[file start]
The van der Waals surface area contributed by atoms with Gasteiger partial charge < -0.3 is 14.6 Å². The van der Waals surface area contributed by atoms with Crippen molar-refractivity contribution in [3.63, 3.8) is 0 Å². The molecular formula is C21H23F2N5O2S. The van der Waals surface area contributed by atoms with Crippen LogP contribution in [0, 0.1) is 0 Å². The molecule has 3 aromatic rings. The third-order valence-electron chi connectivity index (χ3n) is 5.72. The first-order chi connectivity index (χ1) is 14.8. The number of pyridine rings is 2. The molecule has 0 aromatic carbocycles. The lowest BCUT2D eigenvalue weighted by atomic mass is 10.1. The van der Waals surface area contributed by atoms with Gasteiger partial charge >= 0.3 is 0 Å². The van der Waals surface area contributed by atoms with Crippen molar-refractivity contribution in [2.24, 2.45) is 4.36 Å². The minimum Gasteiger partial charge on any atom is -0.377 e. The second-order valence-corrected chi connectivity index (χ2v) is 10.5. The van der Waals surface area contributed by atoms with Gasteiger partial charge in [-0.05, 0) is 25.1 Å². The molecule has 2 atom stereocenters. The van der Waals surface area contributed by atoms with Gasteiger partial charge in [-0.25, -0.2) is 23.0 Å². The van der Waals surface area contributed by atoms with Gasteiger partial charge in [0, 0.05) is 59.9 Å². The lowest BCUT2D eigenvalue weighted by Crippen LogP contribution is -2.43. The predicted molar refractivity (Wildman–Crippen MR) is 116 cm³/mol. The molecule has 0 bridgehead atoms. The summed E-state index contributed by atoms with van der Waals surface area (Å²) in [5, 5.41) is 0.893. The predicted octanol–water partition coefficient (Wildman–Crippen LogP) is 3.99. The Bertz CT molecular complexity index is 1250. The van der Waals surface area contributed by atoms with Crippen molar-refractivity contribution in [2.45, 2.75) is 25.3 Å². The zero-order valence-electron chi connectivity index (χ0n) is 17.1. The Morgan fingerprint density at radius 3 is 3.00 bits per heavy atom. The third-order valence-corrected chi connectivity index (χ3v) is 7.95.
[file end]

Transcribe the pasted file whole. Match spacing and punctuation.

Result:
The van der Waals surface area contributed by atoms with Gasteiger partial charge < -0.3 is 14.6 Å². The van der Waals surface area contributed by atoms with Crippen molar-refractivity contribution in [3.63, 3.8) is 0 Å². The molecular formula is C21H23F2N5O2S. The van der Waals surface area contributed by atoms with Crippen LogP contribution in [0, 0.1) is 0 Å². The molecule has 3 aromatic rings. The third-order valence-electron chi connectivity index (χ3n) is 5.72. The first-order chi connectivity index (χ1) is 14.8. The number of pyridine rings is 2. The molecule has 0 aromatic carbocycles. The lowest BCUT2D eigenvalue weighted by atomic mass is 10.1. The van der Waals surface area contributed by atoms with Gasteiger partial charge >= 0.3 is 0 Å². The van der Waals surface area contributed by atoms with Crippen molar-refractivity contribution in [2.24, 2.45) is 4.36 Å². The minimum Gasteiger partial charge on any atom is -0.377 e. The second-order valence-corrected chi connectivity index (χ2v) is 10.5. The van der Waals surface area contributed by atoms with Gasteiger partial charge in [-0.05, 0) is 25.1 Å². The molecule has 2 atom stereocenters. The van der Waals surface area contributed by atoms with Gasteiger partial charge in [-0.25, -0.2) is 23.0 Å². The van der Waals surface area contributed by atoms with Gasteiger partial charge in [0, 0.05) is 59.9 Å². The lowest BCUT2D eigenvalue weighted by Crippen LogP contribution is -2.43. The predicted molar refractivity (Wildman–Crippen MR) is 116 cm³/mol. The molecule has 0 bridgehead atoms. The summed E-state index contributed by atoms with van der Waals surface area (Å²) in [5, 5.41) is 0.893. The predicted octanol–water partition coefficient (Wildman–Crippen LogP) is 3.99. The Bertz CT molecular complexity index is 1250. The van der Waals surface area contributed by atoms with Crippen molar-refractivity contribution in [2.45, 2.75) is 25.3 Å². The zero-order valence-electron chi connectivity index (χ0n) is 17.1. The Morgan fingerprint density at radius 3 is 3.00 bits per heavy atom. The third-order valence-corrected chi connectivity index (χ3v) is 7.95.